Viscosity is the "thickness" or "thinness" of a fluid; it is a property of fluids describing their internal resistance to flow and may be thought of as a measure of fluid friction. Rheology is the field of science that deals with viscosity; viscosity is measured with a viscometer.
If the viscosity of a fluid is constant (neglecting temperature and pressure effects) it is said to be a Newtonian fluid. Non-Newtonian fluids exhibit a variation of viscosity depending on gradients within the flow field, the history that a fluid 'particle' experiences on its flow path, etc. If the viscosity of a fluid depends solely on the gradients within the flow field it is called generalized Newtonian or purely Newtonian.
Generally, viscosity is measured at 25°C (standard state).
The viscosity of fluids is either given as absolute or dynamic viscosity η (1 Pa·s = 1 N·/m2 = 1 k/m·s) or as kinematic viscosity ν (m2/s). Both terms are related via the fluid density ρ to each other: . The old smaller cgs physical unit for dynamic viscosity is poise after Jean Louis Marie Poiseuille (1797-1869): 1 poise = 100 centipoise = 1 /cm·s = 0.1 Pa·s. The old unit for kinematic viscosity is stokes (in U.S called stoke) after George Gabriel Stokes (1819-1903): 1 stokes = 1 cm2/s = 0.0001 m2/s.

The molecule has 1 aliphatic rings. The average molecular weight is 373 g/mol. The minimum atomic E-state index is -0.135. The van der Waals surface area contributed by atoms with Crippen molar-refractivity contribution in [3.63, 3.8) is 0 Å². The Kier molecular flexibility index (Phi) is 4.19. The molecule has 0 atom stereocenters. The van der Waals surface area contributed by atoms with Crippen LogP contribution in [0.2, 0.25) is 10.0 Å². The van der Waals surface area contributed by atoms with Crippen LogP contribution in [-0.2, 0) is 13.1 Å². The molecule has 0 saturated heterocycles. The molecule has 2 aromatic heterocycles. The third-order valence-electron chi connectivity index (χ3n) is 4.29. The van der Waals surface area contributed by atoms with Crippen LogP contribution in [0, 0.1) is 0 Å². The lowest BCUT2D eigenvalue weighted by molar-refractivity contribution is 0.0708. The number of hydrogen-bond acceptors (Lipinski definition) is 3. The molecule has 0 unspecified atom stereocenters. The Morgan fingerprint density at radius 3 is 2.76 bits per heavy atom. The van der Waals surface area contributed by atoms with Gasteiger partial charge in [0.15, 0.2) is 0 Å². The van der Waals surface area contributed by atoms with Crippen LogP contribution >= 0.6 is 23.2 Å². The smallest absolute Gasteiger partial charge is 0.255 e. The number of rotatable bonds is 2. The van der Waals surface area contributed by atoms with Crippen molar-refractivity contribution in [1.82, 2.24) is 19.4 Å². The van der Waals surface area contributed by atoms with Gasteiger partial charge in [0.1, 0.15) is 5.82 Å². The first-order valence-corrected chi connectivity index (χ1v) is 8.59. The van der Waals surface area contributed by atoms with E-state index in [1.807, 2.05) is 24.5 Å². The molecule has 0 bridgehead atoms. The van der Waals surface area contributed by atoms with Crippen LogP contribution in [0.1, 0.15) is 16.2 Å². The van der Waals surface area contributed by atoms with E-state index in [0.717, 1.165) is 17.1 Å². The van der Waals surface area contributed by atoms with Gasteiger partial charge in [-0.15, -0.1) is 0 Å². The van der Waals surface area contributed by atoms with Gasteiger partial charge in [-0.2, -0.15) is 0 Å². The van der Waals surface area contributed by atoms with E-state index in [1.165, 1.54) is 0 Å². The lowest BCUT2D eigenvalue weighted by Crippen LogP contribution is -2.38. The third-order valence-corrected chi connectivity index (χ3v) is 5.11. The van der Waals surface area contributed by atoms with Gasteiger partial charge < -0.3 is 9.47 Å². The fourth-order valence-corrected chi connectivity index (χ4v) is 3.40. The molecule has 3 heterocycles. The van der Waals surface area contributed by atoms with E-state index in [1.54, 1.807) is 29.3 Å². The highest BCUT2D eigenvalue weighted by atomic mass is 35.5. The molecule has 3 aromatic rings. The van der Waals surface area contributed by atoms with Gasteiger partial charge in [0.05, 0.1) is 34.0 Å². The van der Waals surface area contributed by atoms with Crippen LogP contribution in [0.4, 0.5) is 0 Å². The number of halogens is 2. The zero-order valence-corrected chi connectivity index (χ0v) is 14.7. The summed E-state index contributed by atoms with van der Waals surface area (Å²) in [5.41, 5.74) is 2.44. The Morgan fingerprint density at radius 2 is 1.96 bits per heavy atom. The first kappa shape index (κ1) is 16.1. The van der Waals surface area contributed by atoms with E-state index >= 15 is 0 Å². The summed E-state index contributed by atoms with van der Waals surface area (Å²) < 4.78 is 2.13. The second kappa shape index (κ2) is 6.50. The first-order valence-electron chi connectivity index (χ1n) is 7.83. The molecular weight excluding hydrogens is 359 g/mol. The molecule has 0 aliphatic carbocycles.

ASTM uses Cps.
Some dynamic viscosities of Newtonian fluids are listed below:Liquids (at 20 °C):
- acetone 0.326 × 10-3 Pa·s
- benzene 0.64 × 10-3 Pa·s
- castor oil 985 × 10-3 Pa·s
- ethyl alcohol 0.248 × 10-3 Pa·s
- glycerol 1485 × 10-3 Pa·s
- methanol 0.59 × 10-3 Pa·s
- mercury 17.0 × 10-3 Pa·s
- nitrobenzol 2.0 × 10-3 Pa·s
- sulfuric acid 30 × 10-3 Pa·s
- olive oil 81 × 10-3 Pa·s
- pitch 107 Pa·s
- water 1.025 × 10-3 Pa·s
Many fluids such as honey have a wide range of viscosity.
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